The utility must then track in a separate account "the difference in revenue between what would have been collected under the electric utility's standard tariff and the EITE rate schedule." Minn. Stat. § 216B.1696, subd. 2(d). "In its next general rate case or through an EITE cost recovery rate rider between general rate cases, the commission shall allow the utility to recover any costs, including reduced revenues, or refund any savings, including increased revenues, associated with providing service to a customer under an EITE rate schedule." Id. But, a utility may not "recover any costs" from, or "refund any savings" to, any EITE customer or low-income residential ratepayers. Id.

         A. EITE Docket

         On June 30, 2016, Minnesota Power filed a petition, under Minn. Stat. § 216B.1696, to establish a competitive rate for EITE customers. Minnesota Power proposed an EITE rate schedule that would provide a usage-based "Energy Charge Credit" to EITE customers who met certain conditions, and it proposed to recoup the cost of the credit through a surcharge on non-EITE, non-exempt customers. Minnesota Power predicted that the credit would spur increased electricity purchases by EITE customers, satisfying the statute's requirement that any EITE rate schedule approved by the commission produce a "net benefit" to the utility or the state. Minn. Stat. § 216B.1696, subd. 2(b).

         On December 21, 2016, the commission approved Minnesota Power's proposed EITE rate schedule, but ordered Minnesota Power to file a rate-design proposal detailing how to recover the cost, or refund additional revenues, associated with implementing the EITE rate. The commission also ordered Minnesota Power to establish a tracker account to measure "the difference in revenue between what would have been collected under the electric utility's applicable standard tariff and the EITE rate schedule." The commission's December order provided that it "shall become effective immediately." Neither the LPIs nor Minnesota Power applied for rehearing within the time period allowed (20 days) under Minn. Stat. § 216B.27, subd. 1 (2018).[3]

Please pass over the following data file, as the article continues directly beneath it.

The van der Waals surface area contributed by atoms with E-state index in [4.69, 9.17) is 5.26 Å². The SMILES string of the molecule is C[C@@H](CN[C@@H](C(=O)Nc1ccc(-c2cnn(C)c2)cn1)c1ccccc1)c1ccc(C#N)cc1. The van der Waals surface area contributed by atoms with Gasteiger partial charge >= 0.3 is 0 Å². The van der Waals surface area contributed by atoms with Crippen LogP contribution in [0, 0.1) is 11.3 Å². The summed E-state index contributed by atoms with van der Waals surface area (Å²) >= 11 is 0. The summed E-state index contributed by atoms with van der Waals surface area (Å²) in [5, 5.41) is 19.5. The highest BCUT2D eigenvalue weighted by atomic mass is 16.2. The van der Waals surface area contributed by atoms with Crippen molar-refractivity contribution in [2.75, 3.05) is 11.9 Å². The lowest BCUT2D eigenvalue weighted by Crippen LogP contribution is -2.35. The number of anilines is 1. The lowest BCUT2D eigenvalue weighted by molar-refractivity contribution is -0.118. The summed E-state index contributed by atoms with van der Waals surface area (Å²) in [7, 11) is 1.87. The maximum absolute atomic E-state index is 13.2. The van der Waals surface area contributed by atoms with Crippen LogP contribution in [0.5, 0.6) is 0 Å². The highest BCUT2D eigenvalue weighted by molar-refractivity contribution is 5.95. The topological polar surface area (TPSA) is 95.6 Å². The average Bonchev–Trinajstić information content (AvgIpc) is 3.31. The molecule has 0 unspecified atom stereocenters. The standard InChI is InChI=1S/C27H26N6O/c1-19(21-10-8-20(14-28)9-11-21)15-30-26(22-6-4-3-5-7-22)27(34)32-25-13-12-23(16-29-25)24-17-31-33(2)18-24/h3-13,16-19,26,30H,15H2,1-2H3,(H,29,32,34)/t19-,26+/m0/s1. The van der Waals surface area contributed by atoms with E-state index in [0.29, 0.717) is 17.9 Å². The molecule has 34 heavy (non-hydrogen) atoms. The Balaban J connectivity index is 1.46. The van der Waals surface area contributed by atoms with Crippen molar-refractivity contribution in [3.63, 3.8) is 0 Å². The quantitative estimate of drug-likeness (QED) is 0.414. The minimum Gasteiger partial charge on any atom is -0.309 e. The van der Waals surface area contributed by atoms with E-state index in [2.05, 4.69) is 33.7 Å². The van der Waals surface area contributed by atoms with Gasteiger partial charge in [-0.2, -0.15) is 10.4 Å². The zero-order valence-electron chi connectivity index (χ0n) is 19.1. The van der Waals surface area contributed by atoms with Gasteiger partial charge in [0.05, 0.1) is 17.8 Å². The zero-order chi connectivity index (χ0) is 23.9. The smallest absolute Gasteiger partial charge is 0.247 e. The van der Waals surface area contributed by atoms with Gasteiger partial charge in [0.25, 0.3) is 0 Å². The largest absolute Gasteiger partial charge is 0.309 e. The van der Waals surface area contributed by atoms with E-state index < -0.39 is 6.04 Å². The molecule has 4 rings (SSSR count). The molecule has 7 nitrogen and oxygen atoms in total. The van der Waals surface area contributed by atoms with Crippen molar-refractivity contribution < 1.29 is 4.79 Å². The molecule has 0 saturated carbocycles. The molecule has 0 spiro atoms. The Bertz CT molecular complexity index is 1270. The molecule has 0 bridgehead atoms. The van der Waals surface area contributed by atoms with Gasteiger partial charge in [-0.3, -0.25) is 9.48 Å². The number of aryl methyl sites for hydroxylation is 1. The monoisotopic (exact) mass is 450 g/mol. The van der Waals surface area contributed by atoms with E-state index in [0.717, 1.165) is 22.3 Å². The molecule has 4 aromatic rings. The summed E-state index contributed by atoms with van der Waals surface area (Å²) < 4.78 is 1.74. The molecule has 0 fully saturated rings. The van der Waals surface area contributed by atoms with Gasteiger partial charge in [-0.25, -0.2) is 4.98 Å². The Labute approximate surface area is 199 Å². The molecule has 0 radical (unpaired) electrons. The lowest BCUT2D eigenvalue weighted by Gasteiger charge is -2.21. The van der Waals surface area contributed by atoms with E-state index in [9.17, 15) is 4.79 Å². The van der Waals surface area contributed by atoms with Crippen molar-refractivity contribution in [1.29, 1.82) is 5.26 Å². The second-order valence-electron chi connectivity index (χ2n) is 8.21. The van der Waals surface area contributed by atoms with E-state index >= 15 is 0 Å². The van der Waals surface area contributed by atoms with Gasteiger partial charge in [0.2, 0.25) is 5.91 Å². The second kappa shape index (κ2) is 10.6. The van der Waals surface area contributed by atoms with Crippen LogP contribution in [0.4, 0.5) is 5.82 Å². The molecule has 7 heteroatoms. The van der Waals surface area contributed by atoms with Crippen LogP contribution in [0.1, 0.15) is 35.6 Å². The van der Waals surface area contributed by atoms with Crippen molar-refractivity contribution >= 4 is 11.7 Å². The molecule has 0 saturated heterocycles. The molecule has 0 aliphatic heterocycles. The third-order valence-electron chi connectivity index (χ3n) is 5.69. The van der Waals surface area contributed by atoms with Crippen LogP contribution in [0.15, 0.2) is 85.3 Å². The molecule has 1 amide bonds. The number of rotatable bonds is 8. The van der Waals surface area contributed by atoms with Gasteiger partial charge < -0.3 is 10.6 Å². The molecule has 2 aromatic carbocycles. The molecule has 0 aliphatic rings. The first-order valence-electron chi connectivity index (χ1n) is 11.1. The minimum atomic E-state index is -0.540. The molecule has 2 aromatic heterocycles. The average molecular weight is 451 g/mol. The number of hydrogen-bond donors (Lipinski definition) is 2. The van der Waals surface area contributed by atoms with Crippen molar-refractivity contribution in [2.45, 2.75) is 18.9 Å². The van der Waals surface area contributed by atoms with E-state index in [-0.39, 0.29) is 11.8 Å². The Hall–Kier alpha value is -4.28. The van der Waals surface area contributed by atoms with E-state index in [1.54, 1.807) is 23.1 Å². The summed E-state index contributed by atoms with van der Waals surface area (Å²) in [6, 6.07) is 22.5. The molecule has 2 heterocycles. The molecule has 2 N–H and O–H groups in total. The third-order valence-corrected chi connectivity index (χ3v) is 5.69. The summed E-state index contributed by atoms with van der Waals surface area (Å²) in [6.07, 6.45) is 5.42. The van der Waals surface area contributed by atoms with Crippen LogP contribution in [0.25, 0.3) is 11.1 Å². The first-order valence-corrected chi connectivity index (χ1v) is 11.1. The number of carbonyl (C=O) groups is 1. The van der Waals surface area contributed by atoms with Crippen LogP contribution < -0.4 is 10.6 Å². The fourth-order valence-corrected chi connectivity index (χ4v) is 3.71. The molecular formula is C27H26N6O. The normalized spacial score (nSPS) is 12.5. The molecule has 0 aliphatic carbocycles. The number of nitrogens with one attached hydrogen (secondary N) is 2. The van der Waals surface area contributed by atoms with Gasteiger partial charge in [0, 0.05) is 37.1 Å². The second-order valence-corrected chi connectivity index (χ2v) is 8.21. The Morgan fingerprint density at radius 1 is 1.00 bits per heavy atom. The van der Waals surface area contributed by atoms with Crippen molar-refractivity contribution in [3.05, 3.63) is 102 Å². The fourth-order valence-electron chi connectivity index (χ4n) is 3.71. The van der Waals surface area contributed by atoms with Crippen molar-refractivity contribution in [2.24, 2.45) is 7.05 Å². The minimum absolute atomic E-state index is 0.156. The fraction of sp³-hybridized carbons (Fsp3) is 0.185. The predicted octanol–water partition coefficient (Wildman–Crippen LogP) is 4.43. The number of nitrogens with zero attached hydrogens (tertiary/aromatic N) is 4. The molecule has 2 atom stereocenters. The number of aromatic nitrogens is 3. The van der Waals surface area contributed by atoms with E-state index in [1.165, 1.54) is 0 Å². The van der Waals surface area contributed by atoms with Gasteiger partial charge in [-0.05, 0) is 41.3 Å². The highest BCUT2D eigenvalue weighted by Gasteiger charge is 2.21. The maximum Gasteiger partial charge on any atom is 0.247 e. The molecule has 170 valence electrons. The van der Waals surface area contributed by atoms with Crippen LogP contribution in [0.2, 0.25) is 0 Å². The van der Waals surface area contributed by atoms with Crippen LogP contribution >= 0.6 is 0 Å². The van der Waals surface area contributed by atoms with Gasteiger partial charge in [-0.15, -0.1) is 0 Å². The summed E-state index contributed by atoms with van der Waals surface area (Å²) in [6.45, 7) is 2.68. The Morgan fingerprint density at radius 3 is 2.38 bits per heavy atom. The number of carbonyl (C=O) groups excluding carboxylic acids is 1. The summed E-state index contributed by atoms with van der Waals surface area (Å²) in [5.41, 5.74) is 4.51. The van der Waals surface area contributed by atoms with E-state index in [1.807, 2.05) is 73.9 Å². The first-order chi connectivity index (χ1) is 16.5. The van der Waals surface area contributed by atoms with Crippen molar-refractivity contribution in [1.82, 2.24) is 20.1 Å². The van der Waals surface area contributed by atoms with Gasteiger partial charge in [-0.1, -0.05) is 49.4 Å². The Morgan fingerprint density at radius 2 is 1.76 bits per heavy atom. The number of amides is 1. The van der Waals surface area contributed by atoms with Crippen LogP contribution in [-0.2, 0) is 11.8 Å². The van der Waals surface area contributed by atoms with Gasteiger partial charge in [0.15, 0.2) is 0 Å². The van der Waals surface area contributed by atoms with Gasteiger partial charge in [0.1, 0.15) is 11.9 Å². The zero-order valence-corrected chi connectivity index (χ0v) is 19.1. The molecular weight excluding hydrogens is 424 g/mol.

On December 30, 2016, Minnesota Power made a compliance filing that included its cost-recovery proposal, several rate-design alternatives, and a revised communications plan. The matter came before the commission on March 9, 2017, and on April 20, 2017, the commission issued its order.

         In the April 20, 2017 order, the commission:

• authorized Minnesota Power to collect a surcharge from non-EITE customers to recover the cost of providing credits to EITE customers;
• required Minnesota Power to distribute the EITE surcharge as a uniform per-kWh charge applicable to all customer classes;[4]
• directed Minnesota Power to refund to non-EITE customers any revenue increases resulting from increased sales to customers taking service under the EITE rate schedule;[5]
• required Minnesota Power to report back on its efforts to identify customers who may be exempt, based on income, from paying the EITE surcharge; and
• specified the form and content of the notice that Minnesota Power must provide to non-EITE customers prior to collecting the surcharge.

         The commission ordered Minnesota Power to submit a compliance filing within 30 days "setting forth the surcharge and refund mechanisms in detail, including the baseline gross revenue for 2016 and the methodology for determining net revenue increases." The order provided that it shall become effective immediately. ...